Photographers over time have produced some incredible images that have withstood the test of time. It has taken photography to new heights making it art. It becomes a creative process whereby a would-be photographer has to think about their subjects and scenes. It’s no longer as simple as taking a photograph. one has to make it, know where to stand or to take the photo from with the knowledge that in every picture, two parties are involved, the photographer and the viewer.
Aerial photography operates on a whole different level since the camera is not mounted on a still surface and requires more skills to pull off successfully. It doesn’t convey the feeling of being up in the air. It works on the principal of isolation since when in the air the views can be panoramic, forward, sideways at an 189-degree stretch of the horizon.
With those views and options one has to choose what to focus on and as a result of the point of focus when looked at eventually, doesn’t remind people of the flying experience. Many different factors influence the process hence prior planning is vital.
No limitation ties the photographer to a single camera since there are numerous options when it arrives at what type of camera to use. The most important are the camera resolution, higher camera resolution allows for taking of clearer images. If the camera has more megapixels, it allows for trimming and cropping while at the same time maintaining good final image size. For a first time, it’s difficult to keep stability in the air with the flying plane, but it improves with time.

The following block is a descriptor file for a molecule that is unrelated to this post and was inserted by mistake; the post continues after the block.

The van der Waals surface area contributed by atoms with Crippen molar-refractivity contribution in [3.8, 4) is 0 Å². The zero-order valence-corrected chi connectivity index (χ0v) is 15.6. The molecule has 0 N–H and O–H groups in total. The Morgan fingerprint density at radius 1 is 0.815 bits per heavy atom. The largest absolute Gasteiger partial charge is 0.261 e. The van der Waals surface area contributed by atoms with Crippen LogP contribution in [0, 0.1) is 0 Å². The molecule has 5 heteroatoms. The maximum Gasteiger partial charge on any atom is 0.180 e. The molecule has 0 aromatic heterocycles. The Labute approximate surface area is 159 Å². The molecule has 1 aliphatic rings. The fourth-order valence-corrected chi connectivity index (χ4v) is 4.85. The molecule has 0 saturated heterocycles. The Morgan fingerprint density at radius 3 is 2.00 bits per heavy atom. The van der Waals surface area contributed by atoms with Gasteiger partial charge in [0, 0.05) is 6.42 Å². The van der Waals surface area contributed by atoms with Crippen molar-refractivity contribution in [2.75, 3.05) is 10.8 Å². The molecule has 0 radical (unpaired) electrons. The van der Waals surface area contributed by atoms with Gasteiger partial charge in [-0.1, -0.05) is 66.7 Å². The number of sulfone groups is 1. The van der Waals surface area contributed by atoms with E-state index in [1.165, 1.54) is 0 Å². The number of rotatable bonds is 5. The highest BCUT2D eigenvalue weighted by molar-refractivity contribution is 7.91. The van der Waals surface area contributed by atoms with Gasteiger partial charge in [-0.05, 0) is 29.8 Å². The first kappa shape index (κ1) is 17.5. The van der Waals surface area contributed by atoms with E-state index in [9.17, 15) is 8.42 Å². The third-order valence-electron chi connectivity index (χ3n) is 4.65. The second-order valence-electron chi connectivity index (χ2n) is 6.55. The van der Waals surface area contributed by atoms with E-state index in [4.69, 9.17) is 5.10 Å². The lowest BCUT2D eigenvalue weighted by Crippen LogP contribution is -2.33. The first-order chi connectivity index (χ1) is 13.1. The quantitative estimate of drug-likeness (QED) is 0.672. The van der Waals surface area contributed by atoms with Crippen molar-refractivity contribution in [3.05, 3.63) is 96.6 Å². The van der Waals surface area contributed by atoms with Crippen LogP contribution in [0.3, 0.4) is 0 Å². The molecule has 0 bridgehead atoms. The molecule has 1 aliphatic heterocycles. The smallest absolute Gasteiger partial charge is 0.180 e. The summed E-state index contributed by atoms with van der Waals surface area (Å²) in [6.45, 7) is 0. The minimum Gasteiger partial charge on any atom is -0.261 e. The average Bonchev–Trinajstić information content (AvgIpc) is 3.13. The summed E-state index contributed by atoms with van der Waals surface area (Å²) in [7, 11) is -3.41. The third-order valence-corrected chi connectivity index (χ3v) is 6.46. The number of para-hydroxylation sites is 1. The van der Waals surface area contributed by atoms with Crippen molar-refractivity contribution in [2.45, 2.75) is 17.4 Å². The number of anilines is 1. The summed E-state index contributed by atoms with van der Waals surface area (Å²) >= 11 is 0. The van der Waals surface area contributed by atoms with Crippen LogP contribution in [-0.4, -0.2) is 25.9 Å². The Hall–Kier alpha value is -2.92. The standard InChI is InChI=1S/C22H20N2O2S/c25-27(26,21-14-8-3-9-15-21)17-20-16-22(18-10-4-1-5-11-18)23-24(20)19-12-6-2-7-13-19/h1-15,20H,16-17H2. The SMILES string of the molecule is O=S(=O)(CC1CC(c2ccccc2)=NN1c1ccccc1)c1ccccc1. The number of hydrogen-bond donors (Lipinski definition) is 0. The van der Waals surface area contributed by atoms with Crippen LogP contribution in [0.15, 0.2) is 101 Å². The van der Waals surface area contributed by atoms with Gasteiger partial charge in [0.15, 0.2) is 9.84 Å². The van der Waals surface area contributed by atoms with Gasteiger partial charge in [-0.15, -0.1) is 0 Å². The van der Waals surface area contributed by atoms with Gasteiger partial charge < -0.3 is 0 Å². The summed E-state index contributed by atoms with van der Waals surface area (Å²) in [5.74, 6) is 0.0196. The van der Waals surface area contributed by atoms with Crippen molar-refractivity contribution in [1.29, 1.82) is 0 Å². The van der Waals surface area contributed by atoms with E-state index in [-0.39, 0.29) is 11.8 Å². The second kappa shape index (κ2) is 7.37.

More megapixels mean you can afford to shoot images a little bit looser, then later crop them and rotate when you transfer them to a computer. Another important thing to consider is how the camera performs in high ISO. When shooting Images very early or late in the day, the levels of light are relatively small. When a camera’s ISO is pushed, higher models tend to be softer and more noise starts setting in the photos. The shutter speed of your camera should also be fast enough to avoid producing blurry images.
Full frame cameras usually have better ISO performance. Pocket sized point and shoot cameras usually have poor pictures. Point and shoot cameras have small cameras and small sensors giving a terrible ISO performance, with the weakness further revealed when taking low light aerial photographs. The minimum considerations if you’re looking to maximize on a photo flight should be A DSLR or mirrorless camera with a sensor of at least APS-C size.
The top priority in aerial photography is the exposure triangle (aperture, shutter speed, and ISO). The shutter speed needs to freeze motion and deliver a sharp image. The minimum should be 1/640 second and preferably1/1000 or higher. If you are using larger focal length, the camera should have a higher shutter speed to have a sharper image.
Shutter speed is of paramount importance and using fully automatic exposure on your camera is recommended as the cameraman has no control over shutter speed. When choosing shutter speed, you dictate the shutter speed and the camera determines which aperture will be needed to go with it and give a correct exposure.